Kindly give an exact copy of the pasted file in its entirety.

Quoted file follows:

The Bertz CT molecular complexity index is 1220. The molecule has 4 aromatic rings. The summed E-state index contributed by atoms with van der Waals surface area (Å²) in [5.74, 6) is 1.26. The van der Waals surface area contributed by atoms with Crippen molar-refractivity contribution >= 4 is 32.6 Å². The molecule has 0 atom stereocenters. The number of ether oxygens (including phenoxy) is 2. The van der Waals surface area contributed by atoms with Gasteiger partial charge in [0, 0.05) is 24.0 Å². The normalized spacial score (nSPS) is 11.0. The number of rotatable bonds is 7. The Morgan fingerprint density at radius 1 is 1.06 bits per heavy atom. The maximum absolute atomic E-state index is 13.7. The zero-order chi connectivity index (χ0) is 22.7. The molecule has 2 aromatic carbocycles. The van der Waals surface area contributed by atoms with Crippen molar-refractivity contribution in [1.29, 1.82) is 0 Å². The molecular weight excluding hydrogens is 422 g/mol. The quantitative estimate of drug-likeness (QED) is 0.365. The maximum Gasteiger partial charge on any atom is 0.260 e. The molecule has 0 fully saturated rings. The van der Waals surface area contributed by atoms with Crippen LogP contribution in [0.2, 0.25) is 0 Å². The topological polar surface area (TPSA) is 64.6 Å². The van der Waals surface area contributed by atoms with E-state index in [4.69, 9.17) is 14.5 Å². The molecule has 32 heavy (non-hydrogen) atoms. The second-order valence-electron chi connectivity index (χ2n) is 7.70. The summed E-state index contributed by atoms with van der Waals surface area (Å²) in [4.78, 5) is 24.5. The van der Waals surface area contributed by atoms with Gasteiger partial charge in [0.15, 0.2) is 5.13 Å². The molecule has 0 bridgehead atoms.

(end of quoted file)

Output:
The Bertz CT molecular complexity index is 1220. The molecule has 4 aromatic rings. The summed E-state index contributed by atoms with van der Waals surface area (Å²) in [5.74, 6) is 1.26. The van der Waals surface area contributed by atoms with Crippen molar-refractivity contribution >= 4 is 32.6 Å². The molecule has 0 atom stereocenters. The number of ether oxygens (including phenoxy) is 2. The van der Waals surface area contributed by atoms with Gasteiger partial charge in [0, 0.05) is 24.0 Å². The normalized spacial score (nSPS) is 11.0. The number of rotatable bonds is 7. The Morgan fingerprint density at radius 1 is 1.06 bits per heavy atom. The maximum absolute atomic E-state index is 13.7. The zero-order chi connectivity index (χ0) is 22.7. The molecule has 2 aromatic carbocycles. The van der Waals surface area contributed by atoms with Crippen molar-refractivity contribution in [1.29, 1.82) is 0 Å². The molecular weight excluding hydrogens is 422 g/mol. The quantitative estimate of drug-likeness (QED) is 0.365. The maximum Gasteiger partial charge on any atom is 0.260 e. The molecule has 0 fully saturated rings. The van der Waals surface area contributed by atoms with Crippen LogP contribution in [0.2, 0.25) is 0 Å². The topological polar surface area (TPSA) is 64.6 Å². The van der Waals surface area contributed by atoms with E-state index in [4.69, 9.17) is 14.5 Å². The molecule has 32 heavy (non-hydrogen) atoms. The second-order valence-electron chi connectivity index (χ2n) is 7.70. The summed E-state index contributed by atoms with van der Waals surface area (Å²) in [4.78, 5) is 24.5. The van der Waals surface area contributed by atoms with Gasteiger partial charge in [0.15, 0.2) is 5.13 Å². The molecule has 0 bridgehead atoms.